Preterm labor is labor that starts before the 37th week of pregnancy. Symptoms can be painful cramping, fluid leaking, and bleeding. There are medications that can be given to slow or stop preterm labor, and there are medications that can be given to the fetus to improve lung development. Preterm labor cannot always be stopped. If a patient has a history of preterm labor, medications can be given during a subsequent pregnancy to reduce the risk of recurrence.
Gestational diabetes is a form of diabetes that affects some women when they are pregnant. Gestational diabetes increases the risk of a baby being big and increases the risk of the mother having preeclampsia. Pregnant women are screened for gestational diabetes with bloodwork at 24-28 weeks, sometimes earlier if there are increased risks factors like obesity or having diabetes in a previous pregnancy. If gestational diabetes is diagnosed, patients are referred to the Gestational Diabetes Clinic where they are instructed in dietary changes and following blood sugars. Sometimes insulin is needed to control blood sugars. Patients are also followed with ultrasounds in Maternal Fetal Medicine. Blood sugars typically normalize after delivery, and this is confirmed with testing 6 weeks postpartum.
Blood pressures are carefully monitored in pregnancy. Uncontrolled high blood pressure increases the risks of preeclampsia, placental abruption, preterm labor, and slowed growth of the baby. There are medications that are safe to use in pregnancy to control high blood pressure. Chronic hypertension is a history of elevated blood pressures that occurs prior to pregnancy or is diagnosed during the first 20 weeks of pregnancy. Gestational hypertension is high blood pressure that develops after 20wks gestation. Gestational hypertension usually goes away after delivery, but does increase the risk of developing chronic hypertension down the road. Preeclampsia is a serious condition that usually happens in the 2nd half of pregnancy, and is a disorder of high blood pressure that can be dangerous to both the mother and baby. All patients are screened carefully for preeclampsia. Symptoms of preeclampsia can be new severe headache, right upper quadrant pain, swelling of the face and hands, and spots in front of one's eyes. The diagnosis of preeclampsia sometimes requires early delivery.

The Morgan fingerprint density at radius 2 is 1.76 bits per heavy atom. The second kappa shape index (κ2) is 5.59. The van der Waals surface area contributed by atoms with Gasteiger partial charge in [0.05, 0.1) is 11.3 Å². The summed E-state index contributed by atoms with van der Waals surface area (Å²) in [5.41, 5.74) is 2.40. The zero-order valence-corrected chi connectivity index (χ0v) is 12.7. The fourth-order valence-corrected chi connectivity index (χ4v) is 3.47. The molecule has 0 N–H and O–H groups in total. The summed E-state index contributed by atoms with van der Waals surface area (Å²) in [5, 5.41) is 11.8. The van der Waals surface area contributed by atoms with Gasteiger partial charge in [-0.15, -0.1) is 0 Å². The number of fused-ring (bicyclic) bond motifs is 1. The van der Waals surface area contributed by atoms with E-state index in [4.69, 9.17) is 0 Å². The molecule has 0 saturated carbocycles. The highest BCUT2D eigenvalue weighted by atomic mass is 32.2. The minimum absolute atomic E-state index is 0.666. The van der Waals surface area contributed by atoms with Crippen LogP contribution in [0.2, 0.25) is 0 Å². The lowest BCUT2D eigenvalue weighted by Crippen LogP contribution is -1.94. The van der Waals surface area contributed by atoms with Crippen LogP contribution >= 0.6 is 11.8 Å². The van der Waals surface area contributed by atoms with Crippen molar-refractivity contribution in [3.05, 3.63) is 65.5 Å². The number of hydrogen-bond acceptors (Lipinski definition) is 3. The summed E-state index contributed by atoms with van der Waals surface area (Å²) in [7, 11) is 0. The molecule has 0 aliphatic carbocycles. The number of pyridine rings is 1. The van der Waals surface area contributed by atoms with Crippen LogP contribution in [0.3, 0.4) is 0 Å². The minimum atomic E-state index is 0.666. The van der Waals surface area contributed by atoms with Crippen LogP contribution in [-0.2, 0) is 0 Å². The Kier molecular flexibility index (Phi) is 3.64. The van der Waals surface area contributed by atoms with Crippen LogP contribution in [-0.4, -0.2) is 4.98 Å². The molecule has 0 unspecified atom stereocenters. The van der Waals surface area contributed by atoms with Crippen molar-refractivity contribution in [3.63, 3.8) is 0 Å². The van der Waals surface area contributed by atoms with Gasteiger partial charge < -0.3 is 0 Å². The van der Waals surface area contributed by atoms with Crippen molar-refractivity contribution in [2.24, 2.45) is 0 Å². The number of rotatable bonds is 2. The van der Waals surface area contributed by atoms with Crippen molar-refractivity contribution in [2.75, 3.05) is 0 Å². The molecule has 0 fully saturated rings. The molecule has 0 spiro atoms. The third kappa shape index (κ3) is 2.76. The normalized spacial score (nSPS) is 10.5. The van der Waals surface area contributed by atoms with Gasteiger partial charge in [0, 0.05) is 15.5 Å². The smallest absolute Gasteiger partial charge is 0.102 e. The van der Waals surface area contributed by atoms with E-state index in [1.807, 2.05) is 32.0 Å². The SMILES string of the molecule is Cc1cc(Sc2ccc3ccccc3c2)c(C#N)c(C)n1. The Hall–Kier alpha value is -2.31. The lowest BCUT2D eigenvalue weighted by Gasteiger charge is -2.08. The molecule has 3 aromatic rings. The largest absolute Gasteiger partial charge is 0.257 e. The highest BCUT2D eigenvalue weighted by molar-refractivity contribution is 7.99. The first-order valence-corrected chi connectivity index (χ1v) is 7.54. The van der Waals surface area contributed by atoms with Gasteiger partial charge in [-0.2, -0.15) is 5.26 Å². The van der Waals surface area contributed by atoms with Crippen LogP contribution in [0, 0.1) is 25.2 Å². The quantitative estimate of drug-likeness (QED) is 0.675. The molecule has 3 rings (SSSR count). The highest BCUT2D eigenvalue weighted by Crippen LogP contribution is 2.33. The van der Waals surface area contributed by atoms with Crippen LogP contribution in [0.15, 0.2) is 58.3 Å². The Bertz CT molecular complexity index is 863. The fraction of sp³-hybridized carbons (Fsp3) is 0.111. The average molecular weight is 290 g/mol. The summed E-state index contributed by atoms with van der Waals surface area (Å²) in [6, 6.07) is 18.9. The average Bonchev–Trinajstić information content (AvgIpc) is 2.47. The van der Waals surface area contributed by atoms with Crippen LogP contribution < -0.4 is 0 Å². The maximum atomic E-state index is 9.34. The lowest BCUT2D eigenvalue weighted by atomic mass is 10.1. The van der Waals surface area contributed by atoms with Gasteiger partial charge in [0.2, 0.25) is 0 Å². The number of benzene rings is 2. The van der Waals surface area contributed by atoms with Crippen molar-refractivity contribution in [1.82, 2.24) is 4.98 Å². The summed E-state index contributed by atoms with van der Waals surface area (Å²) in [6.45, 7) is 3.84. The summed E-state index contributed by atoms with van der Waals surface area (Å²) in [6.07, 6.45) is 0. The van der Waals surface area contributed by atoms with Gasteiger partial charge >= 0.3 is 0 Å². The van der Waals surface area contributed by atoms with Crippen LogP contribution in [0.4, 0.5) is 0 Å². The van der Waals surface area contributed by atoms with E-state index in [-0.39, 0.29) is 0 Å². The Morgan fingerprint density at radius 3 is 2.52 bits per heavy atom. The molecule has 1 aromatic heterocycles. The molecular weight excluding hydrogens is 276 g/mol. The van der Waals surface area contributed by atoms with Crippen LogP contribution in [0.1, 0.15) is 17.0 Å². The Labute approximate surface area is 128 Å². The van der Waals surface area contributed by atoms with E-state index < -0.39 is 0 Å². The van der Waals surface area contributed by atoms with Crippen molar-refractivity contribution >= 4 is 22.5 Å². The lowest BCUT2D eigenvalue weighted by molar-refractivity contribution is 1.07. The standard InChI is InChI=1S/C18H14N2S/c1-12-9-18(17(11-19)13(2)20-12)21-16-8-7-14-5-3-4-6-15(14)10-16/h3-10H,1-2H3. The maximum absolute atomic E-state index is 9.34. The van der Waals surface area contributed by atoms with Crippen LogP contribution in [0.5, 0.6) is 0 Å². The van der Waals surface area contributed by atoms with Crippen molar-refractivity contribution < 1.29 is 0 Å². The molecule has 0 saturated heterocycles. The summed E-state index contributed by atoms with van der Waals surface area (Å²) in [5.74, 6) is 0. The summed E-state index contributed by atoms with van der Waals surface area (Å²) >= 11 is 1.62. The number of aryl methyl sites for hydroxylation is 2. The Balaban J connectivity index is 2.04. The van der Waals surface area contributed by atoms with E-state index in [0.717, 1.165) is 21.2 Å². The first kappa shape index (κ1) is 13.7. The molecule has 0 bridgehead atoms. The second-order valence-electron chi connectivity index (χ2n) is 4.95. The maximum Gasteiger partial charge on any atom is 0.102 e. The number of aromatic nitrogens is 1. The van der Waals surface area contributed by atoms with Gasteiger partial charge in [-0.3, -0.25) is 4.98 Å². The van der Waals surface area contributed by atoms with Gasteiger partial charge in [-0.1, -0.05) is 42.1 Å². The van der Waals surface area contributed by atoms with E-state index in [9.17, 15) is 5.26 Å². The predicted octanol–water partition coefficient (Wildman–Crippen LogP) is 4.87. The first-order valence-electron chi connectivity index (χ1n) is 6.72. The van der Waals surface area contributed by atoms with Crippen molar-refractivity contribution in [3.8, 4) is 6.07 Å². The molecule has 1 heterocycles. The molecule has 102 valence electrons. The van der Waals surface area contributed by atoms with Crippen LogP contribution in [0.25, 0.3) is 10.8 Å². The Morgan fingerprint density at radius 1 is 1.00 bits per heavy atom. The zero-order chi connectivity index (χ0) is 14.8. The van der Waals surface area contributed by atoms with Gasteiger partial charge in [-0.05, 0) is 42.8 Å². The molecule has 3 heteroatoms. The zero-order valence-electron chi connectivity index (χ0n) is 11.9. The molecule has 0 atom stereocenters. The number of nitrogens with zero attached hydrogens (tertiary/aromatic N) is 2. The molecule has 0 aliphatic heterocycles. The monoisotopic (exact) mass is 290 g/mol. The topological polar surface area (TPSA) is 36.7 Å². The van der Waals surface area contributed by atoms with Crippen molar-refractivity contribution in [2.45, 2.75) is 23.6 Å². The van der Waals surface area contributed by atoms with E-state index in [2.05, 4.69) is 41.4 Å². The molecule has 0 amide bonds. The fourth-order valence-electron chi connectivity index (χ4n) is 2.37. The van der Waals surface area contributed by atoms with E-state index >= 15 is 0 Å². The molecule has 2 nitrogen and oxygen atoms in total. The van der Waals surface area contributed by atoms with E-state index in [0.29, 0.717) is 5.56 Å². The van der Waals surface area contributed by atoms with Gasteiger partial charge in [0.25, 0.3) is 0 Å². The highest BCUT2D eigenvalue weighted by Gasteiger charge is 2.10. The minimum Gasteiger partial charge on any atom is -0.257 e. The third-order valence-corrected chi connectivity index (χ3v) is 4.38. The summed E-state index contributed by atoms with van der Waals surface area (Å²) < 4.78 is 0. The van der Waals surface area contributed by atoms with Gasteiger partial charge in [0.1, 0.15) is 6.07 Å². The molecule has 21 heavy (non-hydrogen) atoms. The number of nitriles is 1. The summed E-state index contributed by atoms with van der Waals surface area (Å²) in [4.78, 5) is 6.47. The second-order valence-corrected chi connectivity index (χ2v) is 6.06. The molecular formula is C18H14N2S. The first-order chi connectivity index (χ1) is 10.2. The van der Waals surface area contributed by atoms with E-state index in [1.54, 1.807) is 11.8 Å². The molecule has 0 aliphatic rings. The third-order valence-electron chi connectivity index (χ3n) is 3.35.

In approximately 3-4% of full term pregnancies the fetus has its buttocks, feet, or both presenting in the lowest part of the pelvis. This presentation can be diagnosed by exam and confirmed by ultrasound. Cesarean delivery is recommended for the delivery of breech babies. In order to avoid cesarean your doctor may recommend exercises or acupuncture to try to get the baby to flip into the head down, or vertex, presentation. Attempting to manually turn the baby, also called doing an external cephalic version, may also be appropriate to try.
A cesarean birth is the delivery of a baby through incisions made in the mother’s abdomen and uterus. Some reasons for a cesarean birth are breech presentation, some twin pregnancies, concern for fetal health, medical conditions of the mother, or abnormal progress in labor. Women who deliver by cesarean May have the option to delivery by vaginal birth with subsequent pregnancies.
If a women has had a previous cesarean birth she may have the option to deliver subsequent pregnancies vaginally. Not all women are good candidates for a VBAC but a successful VBAC has the benefits of an easier recovery and often fewer complications. There is a small risk of a serious complication called a uterine rupture, where the uterine scar opens prior to delivery. The risks and benefits of VBAC versus repeat cesarean delivery should be reviewed with your physician.